Can someone plan to avoid estate taxes in California?

On Behalf of | Mar 20, 2024 | Estate Planning |

Estate planning is a deeply personal process in which someone provides support for their loved ones and creates a legacy. Every testator in California has unique concerns and goals, but there are some desires that are relatively universal.

For example, most testators want to maximize what their loved ones receive, a goal which requires that they minimize liabilities. Estate taxes are among the most costly issues that could arise during estate administration. Estate taxes are notorious for diminishing the overall value of the property in someone’s name when they die.

Do those putting together estate plans in California need to plan specifically for the possibility of estate taxes?

Large estates could face large tax bills

There are two types of estate taxes possible when someone dies. Regardless of where someone lives, they may be subject to federal estate taxes. State estate taxes are also an issue in certain jurisdictions. California thankfully does not assess estate taxes at the state level.

However, testators who have millions of dollars in personal holdings may still have to plan for federal estate taxes. As of 2024, the threshold for federal estate tax liability is $13.61 million. The more the estate exceeds that threshold, the higher the tax rate that applies. Those with multi-million-dollar estates who do not plan for taxes might have 40% of their property go directly to the federal government after their deaths.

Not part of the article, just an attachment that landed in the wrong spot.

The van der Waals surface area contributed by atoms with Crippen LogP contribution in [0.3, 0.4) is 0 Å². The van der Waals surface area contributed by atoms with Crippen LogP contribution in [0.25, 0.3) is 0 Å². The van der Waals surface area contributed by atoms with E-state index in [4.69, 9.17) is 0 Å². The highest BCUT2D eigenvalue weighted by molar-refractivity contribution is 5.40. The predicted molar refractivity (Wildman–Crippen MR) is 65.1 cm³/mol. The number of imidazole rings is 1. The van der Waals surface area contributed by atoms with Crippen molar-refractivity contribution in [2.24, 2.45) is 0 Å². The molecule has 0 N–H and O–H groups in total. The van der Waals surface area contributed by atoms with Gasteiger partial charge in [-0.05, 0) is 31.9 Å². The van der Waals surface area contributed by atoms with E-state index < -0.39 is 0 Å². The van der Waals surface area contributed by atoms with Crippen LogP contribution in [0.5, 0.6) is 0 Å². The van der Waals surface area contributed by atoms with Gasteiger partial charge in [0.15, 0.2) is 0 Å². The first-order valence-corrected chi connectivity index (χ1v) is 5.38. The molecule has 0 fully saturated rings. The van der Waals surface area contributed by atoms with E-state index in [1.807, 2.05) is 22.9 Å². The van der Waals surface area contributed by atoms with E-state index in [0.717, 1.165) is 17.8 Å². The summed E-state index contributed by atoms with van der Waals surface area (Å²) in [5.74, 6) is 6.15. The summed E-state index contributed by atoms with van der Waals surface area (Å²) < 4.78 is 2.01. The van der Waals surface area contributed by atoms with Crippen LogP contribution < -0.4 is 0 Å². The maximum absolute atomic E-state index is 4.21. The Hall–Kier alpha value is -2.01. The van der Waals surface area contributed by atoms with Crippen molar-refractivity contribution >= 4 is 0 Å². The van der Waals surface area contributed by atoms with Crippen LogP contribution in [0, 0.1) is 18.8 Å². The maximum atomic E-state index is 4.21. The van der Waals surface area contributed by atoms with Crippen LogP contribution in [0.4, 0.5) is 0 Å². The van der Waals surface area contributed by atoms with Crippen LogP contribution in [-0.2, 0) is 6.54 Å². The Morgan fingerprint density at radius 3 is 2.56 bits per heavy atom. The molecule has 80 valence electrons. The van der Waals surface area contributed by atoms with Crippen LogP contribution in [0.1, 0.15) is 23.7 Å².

How do people avoid estate taxes?

There are several strategies that can help minimize estate taxes after someone’s passing. Many people make gifts throughout their golden years. Gifts to loved ones allow them to enjoy and enhance quality of life while the testator witnesses their enjoyment of their inheritance. Other times, changing ownership of assets can help reduce tax liabilities. Some people use valuable resources, like real estate, to fund a trust. Depending on someone’s holding and estate planning goals, there may be many tactics that could help address estate tax liability.

Integrating potential liabilities into the estate planning process can help people increase what they leave for their loved ones when they die. Testators who plan for taxes and other liabilities may create a longer-lasting legacy than those who don’t plan in advance.